The awarding of the 2017 Nobel Peace Prize to the International Campaign to Abolish Nuclear Weapons (ICAN) marked a significant step forward for the anti-nuclear movement.
With the average age of the hibakusha now above 81, younger victims in Japan who were exposed to radiation in the womb or in early childhood, as well as the children and grandchildren of A-bomb survivors, are starting to carry the torch in an effort to rid the world of nuclear arms.
Terumi Tanaka, co-chairman of the Japan Confederation of A- and H-Bomb Sufferers Organizations (Nihon Hidankyo), experienced the atomic bombing of Nagasaki when he was 13. He vividly remembers the charred bodies of his aunt and other people.
Tanaka has long worked to win public compensation for A-bomb victims, but in recent years he has often been asked why he is working for the deceased.
“There is a gap that can’t be bridged between us and younger hibakusha who have no clear memories (of the bombing) in terms of feelings for the deceased,” said the 85-year-old Tanaka, who now resides in Niiza, Saitama Prefecture.
But at the same time, he said, “We need to forever hand down the stories of the consequences of the use of nuclear weapons.”
The destruction of Nagasaki came just three days after Hiroshima in the closing days of World War II. They remain the only cities in the world to have been attacked with nuclear weapons.
Mitsuhiro Hayashida, a 25-year-old graduate school student, has taken part in anti-nuclear campaigns at the invitation of Tanaka. The Nagasaki native and grandson of hibakusha has led an international petition drive since 2016 mainly involving Nihon Hidankyo, to bring the landmark U.N. treaty prohibiting nuclear weapons into force. The pact was adopted in July.
Hayashida, now a resident of Yokohama, has initiated new campaigns, including a crowdfunding drive to cover the overseas travel expenses of hibakusha and a concert in Tokyo’s Shibuya Ward aimed at spreading the story of the hibakusha.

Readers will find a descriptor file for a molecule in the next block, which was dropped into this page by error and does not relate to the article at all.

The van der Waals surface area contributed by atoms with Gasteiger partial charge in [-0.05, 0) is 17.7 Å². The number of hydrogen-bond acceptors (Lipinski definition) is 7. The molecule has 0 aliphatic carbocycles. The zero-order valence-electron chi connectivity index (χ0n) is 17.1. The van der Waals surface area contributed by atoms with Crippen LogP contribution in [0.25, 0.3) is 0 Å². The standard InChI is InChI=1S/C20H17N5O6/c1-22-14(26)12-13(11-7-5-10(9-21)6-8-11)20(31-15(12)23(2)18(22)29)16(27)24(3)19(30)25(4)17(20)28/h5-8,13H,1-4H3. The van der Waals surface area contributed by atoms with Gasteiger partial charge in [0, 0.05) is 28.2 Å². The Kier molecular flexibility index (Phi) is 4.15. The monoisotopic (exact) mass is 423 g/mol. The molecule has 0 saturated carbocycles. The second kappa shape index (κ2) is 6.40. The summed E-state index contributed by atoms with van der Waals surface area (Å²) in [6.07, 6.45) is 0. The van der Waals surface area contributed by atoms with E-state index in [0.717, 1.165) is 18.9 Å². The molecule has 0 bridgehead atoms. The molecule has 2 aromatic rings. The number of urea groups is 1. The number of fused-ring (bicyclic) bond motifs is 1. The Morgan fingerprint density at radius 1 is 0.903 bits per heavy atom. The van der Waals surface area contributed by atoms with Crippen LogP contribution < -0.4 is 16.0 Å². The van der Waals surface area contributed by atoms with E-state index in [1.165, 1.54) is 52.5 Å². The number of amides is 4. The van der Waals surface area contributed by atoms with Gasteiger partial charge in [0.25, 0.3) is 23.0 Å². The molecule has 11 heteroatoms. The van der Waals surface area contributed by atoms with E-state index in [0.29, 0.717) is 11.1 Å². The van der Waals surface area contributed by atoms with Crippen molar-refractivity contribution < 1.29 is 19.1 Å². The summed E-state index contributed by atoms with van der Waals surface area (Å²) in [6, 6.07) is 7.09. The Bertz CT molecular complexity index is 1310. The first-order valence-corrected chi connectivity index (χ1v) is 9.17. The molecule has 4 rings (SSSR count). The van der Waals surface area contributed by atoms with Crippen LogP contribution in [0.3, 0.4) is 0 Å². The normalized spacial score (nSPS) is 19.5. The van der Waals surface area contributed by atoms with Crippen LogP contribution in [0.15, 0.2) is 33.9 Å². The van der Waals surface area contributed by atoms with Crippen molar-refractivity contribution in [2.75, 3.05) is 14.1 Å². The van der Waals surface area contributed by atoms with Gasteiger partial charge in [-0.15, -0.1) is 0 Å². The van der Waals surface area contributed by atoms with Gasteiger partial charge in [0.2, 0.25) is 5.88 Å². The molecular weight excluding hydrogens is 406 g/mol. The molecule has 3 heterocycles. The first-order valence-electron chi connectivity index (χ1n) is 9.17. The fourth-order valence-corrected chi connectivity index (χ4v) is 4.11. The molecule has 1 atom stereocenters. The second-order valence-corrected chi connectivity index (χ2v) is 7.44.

He has been motivated by a lot of the hibakusha he became acquainted with in Nagasaki and the Tokyo area.
“I’ve inherited their anti-nuclear determination. I want to ensure the movement will never give up,” Hayashida emphasized.
Masako Wada, 74, was exposed to radiation in Nagasaki when she was 1, so she has little memory of the attack.
Wada, a Yokohama resident, assumed the post of assistant secretary-general at Nihon Hidankyo in June 2015 as part of a rejuvenation of its leadership team. She then started providing testimony at the United Nations and in Japan, narrating the stories she heard personally from her mother, who was also exposed.
Wada initially hesitated to speak about an event she does not actually remember. After learning more about the history of the victims in Nagasaki, however, “I thought I had to take over the crusade of my seniors who died after doing all they could,” she said.
“I can’t speak of what I saw, but I can take charge of the past,” Wada said.
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